Those of you who have been following my articles know that usually, to get to school, I ride the bus – correction, buses. But one day last week, I felt courageous enough to ride the steel serpent that makes its home within the bowels of New York City. I boarded the subway in the Bronx and took a seat across from a benign looking young man who, like myself, was reading a book. As the train made its way underground, more and more people boarded and soon, I could no longer see across from me.
Once in Manhattan, the passengers, for the most part, cleared out and, as I looked up from my copy of Lady Chatterley’s Lover, I witnessed something shocking. The young man, once seemingly harmless, had taken out a pen and was scribbling a sign I was all too familiar with on the back of his seat – a swatstika.
He seemed bored, filled with an unexplained energy – perhaps a victim of the Attention Deficit Disorder (ADD) which plagues so many people, young and old. But, would even that be an excuse to nonchalantly draw a swastika in a public place? A place where many New Yorkers, some of them Jewish, would sit and try to bear their commute?
I took another look at the young man. He was neither pale, nor blonde. He was a young man much like any other, lost in a sea of multitudes on a No. 6 train. He sported a backpack and seemed on his way to high school. His hair was dark, his countenance swarthy; he could have been Hispanic, Mediterranean, Greek. In truth, his lineage may have been from anywhere at all. He was certainly young, and even more certainly ignorant of what the symbol he was so easily etching into his seat represented. Its meaning was lost on him, the horror that spread across Europe, across the very country where I was born, unknown to him – or at least I hoped so. I could not imagine anyone knowingly propagating something that had destroyed so many lives so foolishly.
At this point, the young man saw me and studied me for a moment as I had just studied him. He must have noticed the amazed look on my face, must have seen that his action had left me awed. He may have sensed that the very scraping sound his pen made as it left its hideous mark assaulted my ears. Obviously it had been his goal – not to antagonize me, for I had never seen him before, but to garner attention in any way he could. He smiled and, although I expected an evil grin, what crossed his lips was shy, almost friendly, and very naïve.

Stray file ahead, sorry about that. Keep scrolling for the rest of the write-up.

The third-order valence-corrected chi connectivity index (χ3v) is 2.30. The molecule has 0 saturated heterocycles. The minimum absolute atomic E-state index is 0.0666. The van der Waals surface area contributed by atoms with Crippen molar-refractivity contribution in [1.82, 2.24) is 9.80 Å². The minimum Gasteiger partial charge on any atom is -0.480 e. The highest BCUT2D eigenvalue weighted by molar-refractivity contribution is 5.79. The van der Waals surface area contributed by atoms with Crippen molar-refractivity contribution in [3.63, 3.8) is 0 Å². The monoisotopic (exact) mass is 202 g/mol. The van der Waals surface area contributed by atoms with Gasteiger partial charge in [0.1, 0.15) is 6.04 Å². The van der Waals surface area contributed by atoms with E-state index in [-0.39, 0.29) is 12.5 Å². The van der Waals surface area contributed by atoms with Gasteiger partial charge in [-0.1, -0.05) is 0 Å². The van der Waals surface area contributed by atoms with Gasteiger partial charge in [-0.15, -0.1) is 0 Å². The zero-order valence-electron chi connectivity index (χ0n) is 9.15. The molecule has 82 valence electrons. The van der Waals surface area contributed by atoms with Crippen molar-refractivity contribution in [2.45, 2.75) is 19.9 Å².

Two stations later, he lifted his backpack to his shoulders and exited the train with what I thought may have been a half-hearted wave to me. Still flustered, I looked around to see if anyone else had caught the exchange, or if anyone had noticed what he had done. Again humanity threw me a curveball. Not only had the incident gone completely unnoticed, but someone quickly sat down in the very seat that had just been defiled. Life went on in this great city of ours without much of a fuss. Just another kid being a kid.
For me, what made this incident a travesty was not necessarily what the kid had done. Kids do things. Dumb things. I did and, I am sure, many of you reading this can remember with a smirk some small thing you did while still young and relatively ignorant. No, what set this apart was the lack of caring that I saw on the part of my fellow New Yorkers. They collectively shrugged while I was speechless.
This, in essence, is the real problem.
Have we, as a society, become so uncaring? Are we so far removed (less than a century) from World War II that we cannot remember how many people died, and how many did so willingly in the fight to eradicate that symbol from the very face of the earth? Are history teachers not passing along the message that we – not just America, but the entire world – once stood united against an evil that threatened to enshroud the planet?
I wonder how quickly society forgets the all-too recent past. While walking down the street, I hear young black men greeting each other with the term “n—r”, and am just as appalled.
Again I think of the great men and women only generations removed from these same young people, who fought every day of their lives so that offensive and racist terminology could cease to exist within the confines of our vocabulary. And here it is, alive and well – and used by their children and grandchildren, no less!
Of course, it is difficult to find where and with whom the fault lies. Parents, educators and those most held in high esteem by today’s youth would be a good place to start, I suppose. But truly, my assumption is that we each begin with ourselves. If we hold ourselves accountable, than perhaps our progeny and that of our friends and colleagues will be just a little more conscientious of what they do, and what they say. Even symbols, scribbled in relative silence, speak volumes.